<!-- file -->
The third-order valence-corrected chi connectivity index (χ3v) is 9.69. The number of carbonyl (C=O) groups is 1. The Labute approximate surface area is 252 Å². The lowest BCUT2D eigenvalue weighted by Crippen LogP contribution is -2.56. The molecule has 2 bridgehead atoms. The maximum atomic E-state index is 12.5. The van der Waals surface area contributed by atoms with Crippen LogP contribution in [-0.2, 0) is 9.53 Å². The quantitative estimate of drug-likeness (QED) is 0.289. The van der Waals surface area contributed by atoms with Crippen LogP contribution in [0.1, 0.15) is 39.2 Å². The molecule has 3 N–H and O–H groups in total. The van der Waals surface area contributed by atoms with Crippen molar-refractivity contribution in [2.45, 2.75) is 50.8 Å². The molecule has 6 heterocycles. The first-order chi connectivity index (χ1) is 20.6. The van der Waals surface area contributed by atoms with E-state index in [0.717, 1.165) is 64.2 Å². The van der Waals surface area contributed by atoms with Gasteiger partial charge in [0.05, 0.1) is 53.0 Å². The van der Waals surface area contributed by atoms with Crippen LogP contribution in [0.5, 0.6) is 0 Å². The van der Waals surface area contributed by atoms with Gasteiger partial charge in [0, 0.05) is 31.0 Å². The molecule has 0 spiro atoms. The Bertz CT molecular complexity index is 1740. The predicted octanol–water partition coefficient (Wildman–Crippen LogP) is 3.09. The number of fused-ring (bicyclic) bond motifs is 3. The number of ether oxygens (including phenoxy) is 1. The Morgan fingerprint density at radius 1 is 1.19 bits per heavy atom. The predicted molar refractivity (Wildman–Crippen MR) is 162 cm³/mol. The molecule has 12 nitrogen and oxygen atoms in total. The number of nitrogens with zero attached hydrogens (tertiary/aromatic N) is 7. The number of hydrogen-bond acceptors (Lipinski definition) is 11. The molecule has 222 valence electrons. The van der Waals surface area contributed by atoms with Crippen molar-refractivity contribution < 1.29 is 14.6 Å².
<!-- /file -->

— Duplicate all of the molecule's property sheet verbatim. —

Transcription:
The third-order valence-corrected chi connectivity index (χ3v) is 9.69. The number of carbonyl (C=O) groups is 1. The Labute approximate surface area is 252 Å². The lowest BCUT2D eigenvalue weighted by Crippen LogP contribution is -2.56. The molecule has 2 bridgehead atoms. The maximum atomic E-state index is 12.5. The van der Waals surface area contributed by atoms with Crippen LogP contribution in [-0.2, 0) is 9.53 Å². The quantitative estimate of drug-likeness (QED) is 0.289. The van der Waals surface area contributed by atoms with Crippen LogP contribution in [0.1, 0.15) is 39.2 Å². The molecule has 3 N–H and O–H groups in total. The van der Waals surface area contributed by atoms with Crippen molar-refractivity contribution in [2.45, 2.75) is 50.8 Å². The molecule has 6 heterocycles. The first-order chi connectivity index (χ1) is 20.6. The van der Waals surface area contributed by atoms with E-state index in [0.717, 1.165) is 64.2 Å². The van der Waals surface area contributed by atoms with Gasteiger partial charge in [0.05, 0.1) is 53.0 Å². The van der Waals surface area contributed by atoms with Crippen LogP contribution in [0.5, 0.6) is 0 Å². The van der Waals surface area contributed by atoms with Gasteiger partial charge in [0, 0.05) is 31.0 Å². The molecule has 0 spiro atoms. The Bertz CT molecular complexity index is 1740. The predicted octanol–water partition coefficient (Wildman–Crippen LogP) is 3.09. The number of fused-ring (bicyclic) bond motifs is 3. The number of ether oxygens (including phenoxy) is 1. The Morgan fingerprint density at radius 1 is 1.19 bits per heavy atom. The predicted molar refractivity (Wildman–Crippen MR) is 162 cm³/mol. The molecule has 12 nitrogen and oxygen atoms in total. The number of nitrogens with zero attached hydrogens (tertiary/aromatic N) is 7. The number of hydrogen-bond acceptors (Lipinski definition) is 11. The molecule has 222 valence electrons. The van der Waals surface area contributed by atoms with Crippen molar-refractivity contribution < 1.29 is 14.6 Å².